Tom Wang got into short-term rentals because he needed a good way to invest the money he made selling his Amazon FBA brand, Sdara Skincare. He started out more traditionally, buying a couple properties and renting them out to a single family long-term. But the cash flow just wasn’t exciting. Maybe a hundred and fifty bucks a month, profit, when it was all said and done. Sure, if you do this hundreds of times over, it adds up, but when Tom looked into Airbnb, it was way more appealing to him.
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“So in July this property came up that was zoned for a short-term rental, and we decided to actually purchase it,” Tom said. “So this was the first short-term rental property that we bought. The property itself is located somewhere on Vancouver Island. It was about eight hundred and fifty thousand dollars. It’s a little cabin. We had to put down a downpayment of roughly twenty percent, so that’s two hundred and fifty thousand dollars. The monthly mortgage is about three thousand.”
On top of that, there’s strata fees, utilities, property taxes, the usual. Now, the first month Tom listed it on Airbnb, it brought in almost twelve grand. Subtract all those expenses plus a property management fee, and Tom pocketed an impressive seventy-five hundred dollars. Needless to say, he was blown away. He figured the number would be good, but he had no idea it’d be that good. The next month his take-home jumped up to about seventy-eight hundred dollars.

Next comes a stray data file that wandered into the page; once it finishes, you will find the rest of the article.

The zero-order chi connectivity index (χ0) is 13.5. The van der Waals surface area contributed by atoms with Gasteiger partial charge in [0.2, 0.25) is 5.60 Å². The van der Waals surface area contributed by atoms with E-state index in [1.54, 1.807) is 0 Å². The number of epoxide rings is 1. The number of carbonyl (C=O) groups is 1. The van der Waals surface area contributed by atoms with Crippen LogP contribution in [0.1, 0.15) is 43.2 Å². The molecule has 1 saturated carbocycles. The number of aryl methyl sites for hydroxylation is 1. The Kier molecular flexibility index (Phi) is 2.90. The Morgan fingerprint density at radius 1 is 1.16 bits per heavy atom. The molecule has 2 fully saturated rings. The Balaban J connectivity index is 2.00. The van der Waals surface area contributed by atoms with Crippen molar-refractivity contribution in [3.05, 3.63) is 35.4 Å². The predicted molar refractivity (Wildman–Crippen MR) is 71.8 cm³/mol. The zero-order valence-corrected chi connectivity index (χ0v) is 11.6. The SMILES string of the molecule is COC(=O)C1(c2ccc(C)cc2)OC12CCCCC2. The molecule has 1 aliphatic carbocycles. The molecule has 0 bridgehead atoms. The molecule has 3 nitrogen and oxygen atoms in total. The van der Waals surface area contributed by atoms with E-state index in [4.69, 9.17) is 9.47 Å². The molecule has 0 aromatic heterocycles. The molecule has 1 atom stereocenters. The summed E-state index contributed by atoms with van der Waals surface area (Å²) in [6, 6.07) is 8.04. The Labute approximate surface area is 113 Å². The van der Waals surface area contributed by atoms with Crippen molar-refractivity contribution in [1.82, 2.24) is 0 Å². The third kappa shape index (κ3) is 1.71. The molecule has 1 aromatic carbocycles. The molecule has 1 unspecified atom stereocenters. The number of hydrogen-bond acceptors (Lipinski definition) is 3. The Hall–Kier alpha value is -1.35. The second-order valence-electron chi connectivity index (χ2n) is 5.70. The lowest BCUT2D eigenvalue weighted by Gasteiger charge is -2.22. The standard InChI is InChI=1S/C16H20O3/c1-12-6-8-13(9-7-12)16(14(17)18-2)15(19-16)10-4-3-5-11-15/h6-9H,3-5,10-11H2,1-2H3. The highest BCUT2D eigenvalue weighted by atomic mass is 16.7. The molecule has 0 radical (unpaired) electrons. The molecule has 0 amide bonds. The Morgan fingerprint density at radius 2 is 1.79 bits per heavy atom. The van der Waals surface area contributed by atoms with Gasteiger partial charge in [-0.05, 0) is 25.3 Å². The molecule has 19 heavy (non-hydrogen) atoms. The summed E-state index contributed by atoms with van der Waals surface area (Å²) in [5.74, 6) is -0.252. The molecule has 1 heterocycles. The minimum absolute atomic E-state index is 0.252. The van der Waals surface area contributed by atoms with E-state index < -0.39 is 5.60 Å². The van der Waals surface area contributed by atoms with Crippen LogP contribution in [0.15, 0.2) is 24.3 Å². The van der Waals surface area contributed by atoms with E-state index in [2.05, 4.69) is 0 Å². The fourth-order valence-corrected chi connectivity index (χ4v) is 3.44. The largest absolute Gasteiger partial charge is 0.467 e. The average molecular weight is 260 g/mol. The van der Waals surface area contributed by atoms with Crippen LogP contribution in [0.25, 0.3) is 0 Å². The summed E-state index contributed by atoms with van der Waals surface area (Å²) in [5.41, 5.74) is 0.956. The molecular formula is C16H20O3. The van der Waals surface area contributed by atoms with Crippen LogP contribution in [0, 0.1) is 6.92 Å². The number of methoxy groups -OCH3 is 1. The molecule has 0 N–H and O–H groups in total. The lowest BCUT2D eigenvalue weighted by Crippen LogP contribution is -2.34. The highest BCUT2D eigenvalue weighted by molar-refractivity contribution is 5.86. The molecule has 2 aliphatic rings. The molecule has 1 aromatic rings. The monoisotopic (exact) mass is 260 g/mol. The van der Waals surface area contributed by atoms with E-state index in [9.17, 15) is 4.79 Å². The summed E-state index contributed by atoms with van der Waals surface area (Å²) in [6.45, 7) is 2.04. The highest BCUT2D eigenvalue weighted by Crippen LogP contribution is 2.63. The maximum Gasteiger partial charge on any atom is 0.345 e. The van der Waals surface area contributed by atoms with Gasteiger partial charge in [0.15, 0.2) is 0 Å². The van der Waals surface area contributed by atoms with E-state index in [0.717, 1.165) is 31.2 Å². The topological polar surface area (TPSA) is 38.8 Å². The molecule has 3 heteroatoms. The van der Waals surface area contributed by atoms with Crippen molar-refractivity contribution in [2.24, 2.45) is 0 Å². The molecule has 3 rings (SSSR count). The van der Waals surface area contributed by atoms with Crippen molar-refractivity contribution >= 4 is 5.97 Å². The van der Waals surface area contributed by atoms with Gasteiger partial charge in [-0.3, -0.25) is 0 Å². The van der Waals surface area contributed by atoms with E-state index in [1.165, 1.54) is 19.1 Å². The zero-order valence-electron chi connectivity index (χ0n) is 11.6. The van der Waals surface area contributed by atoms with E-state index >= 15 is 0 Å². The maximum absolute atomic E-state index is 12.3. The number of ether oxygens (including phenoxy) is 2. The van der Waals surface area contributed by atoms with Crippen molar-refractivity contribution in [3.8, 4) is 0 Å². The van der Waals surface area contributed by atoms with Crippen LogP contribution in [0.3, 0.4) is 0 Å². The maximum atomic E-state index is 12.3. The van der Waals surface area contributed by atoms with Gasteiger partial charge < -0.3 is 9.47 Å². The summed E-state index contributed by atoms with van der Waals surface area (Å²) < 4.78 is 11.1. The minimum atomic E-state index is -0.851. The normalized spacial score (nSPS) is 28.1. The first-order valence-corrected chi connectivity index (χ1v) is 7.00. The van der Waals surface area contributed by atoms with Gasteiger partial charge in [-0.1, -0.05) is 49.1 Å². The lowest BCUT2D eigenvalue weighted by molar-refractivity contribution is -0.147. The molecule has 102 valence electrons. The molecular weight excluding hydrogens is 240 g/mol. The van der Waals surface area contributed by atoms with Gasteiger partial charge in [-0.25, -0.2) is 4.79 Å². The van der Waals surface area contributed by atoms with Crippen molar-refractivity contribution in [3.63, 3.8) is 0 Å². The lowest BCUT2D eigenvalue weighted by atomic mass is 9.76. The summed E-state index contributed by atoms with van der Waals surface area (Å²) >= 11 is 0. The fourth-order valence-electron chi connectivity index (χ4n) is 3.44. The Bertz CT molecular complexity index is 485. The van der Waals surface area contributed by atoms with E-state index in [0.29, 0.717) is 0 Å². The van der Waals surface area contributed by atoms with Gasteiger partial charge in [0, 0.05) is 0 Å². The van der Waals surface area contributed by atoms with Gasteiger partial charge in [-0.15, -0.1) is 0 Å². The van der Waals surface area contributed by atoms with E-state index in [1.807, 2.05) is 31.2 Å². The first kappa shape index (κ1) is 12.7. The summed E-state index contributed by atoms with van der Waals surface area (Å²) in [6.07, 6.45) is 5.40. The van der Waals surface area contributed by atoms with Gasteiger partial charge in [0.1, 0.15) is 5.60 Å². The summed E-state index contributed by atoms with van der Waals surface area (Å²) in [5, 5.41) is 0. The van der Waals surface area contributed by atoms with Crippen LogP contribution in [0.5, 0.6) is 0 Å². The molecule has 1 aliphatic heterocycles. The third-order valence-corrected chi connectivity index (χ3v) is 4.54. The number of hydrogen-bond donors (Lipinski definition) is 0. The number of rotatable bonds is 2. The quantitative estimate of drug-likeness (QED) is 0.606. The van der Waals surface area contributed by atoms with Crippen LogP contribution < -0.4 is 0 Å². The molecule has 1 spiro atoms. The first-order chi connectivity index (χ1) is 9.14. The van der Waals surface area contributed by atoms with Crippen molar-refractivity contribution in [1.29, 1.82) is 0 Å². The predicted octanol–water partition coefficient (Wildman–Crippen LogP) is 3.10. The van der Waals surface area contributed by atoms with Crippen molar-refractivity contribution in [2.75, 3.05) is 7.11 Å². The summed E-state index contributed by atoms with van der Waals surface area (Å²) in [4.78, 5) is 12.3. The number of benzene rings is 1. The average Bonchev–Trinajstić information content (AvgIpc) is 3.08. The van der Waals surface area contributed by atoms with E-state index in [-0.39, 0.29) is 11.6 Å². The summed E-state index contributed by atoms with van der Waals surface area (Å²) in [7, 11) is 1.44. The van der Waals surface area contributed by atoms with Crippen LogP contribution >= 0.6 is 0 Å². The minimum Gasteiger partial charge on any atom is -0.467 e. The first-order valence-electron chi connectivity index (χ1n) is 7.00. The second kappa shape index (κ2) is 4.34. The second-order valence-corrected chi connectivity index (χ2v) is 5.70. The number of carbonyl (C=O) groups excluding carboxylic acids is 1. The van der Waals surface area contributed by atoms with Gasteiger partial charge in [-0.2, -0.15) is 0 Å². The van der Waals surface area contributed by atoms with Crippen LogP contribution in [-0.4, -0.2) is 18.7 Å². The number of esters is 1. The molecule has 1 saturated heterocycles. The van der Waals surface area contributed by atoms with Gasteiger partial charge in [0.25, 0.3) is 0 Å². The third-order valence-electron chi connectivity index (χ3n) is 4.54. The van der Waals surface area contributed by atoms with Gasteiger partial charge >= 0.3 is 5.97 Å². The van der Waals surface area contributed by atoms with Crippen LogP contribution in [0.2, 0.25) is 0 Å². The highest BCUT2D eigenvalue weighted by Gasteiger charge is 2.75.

Month three, September, with kids back in school, it went backwards a bit: about four grand in profit. October dropped even more, to about three grand. November will probably mirror October. “But hey, this is passive profit,” Tom pointed out. “We didn’t have to do anything. The property management company takes care of everything.” What’s not to like, right? So Tom and his wife ran it back, bought a second property that was zoned for short-term rentals, threw it up on Airbnb.
The one was a condo in downtown Vancouver. Great property, two bed, two bath, beautiful skyline view, excellent amenities, the whole deal. They scooped it up for just under one-point-five million. It’s currently averaging about two hundred bucks a night, but they’re managing this one themselves, so it should do about thirty-five hundred a month in profit. In total, on a good month, they’ll net over ten grand between the two properties; on a slow month, maybe six grand. Again, not too shabby.
Tom wants to rinse and repeat, but it’s not exactly easy since every city (and even individual neighborhoods) have their own rules regarding Airbnb. Even if they allow it for the property you’re looking at, you might have to jump through a few hoops, get licensed by the city, things like that. Tom isn’t claiming to be an expert on Airbnb, he’s just showing what’s worked well for him thus far. If you don’t own a property, he says you can always do the arbitrage model where you rent a place from someone else and get their permission to list it on Airbnb and keep the difference.
Tom likes to use a tool called AirDNA to forecast what a given property might bring in (with Airbnb) if you were to go through with it. Also, you’ve heard it before, but location is everything. He suggests really knowing the city, inside and out, that you’re thinking of doing this in. You have to understand where people would wanna stay and why. Last, spy on the top competitors in that area. What are they doing with their listings? Read their reviews. What are people saying that have stayed here? Model what works, right?
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